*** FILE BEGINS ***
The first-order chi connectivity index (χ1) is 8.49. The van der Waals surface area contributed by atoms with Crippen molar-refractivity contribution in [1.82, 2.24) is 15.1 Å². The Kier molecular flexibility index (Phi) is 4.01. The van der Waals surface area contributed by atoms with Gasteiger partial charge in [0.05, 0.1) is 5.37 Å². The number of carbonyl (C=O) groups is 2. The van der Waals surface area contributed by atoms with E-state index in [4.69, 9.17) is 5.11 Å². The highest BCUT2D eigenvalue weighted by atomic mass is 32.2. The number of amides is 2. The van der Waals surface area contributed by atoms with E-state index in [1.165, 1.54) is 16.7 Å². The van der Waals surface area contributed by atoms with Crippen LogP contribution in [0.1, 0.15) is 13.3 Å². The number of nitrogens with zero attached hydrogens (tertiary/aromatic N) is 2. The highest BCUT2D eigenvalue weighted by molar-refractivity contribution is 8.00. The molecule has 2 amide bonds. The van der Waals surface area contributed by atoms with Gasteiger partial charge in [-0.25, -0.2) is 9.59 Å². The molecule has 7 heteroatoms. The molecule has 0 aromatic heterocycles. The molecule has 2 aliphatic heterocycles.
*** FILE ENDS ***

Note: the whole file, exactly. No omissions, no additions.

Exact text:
The first-order chi connectivity index (χ1) is 8.49. The van der Waals surface area contributed by atoms with Crippen molar-refractivity contribution in [1.82, 2.24) is 15.1 Å². The Kier molecular flexibility index (Phi) is 4.01. The van der Waals surface area contributed by atoms with Gasteiger partial charge in [0.05, 0.1) is 5.37 Å². The number of carbonyl (C=O) groups is 2. The van der Waals surface area contributed by atoms with E-state index in [4.69, 9.17) is 5.11 Å². The highest BCUT2D eigenvalue weighted by atomic mass is 32.2. The number of amides is 2. The van der Waals surface area contributed by atoms with E-state index in [1.165, 1.54) is 16.7 Å². The van der Waals surface area contributed by atoms with Crippen LogP contribution in [0.1, 0.15) is 13.3 Å². The number of nitrogens with zero attached hydrogens (tertiary/aromatic N) is 2. The highest BCUT2D eigenvalue weighted by molar-refractivity contribution is 8.00. The molecule has 2 amide bonds. The van der Waals surface area contributed by atoms with Gasteiger partial charge in [-0.25, -0.2) is 9.59 Å². The molecule has 7 heteroatoms. The molecule has 0 aromatic heterocycles. The molecule has 2 aliphatic heterocycles.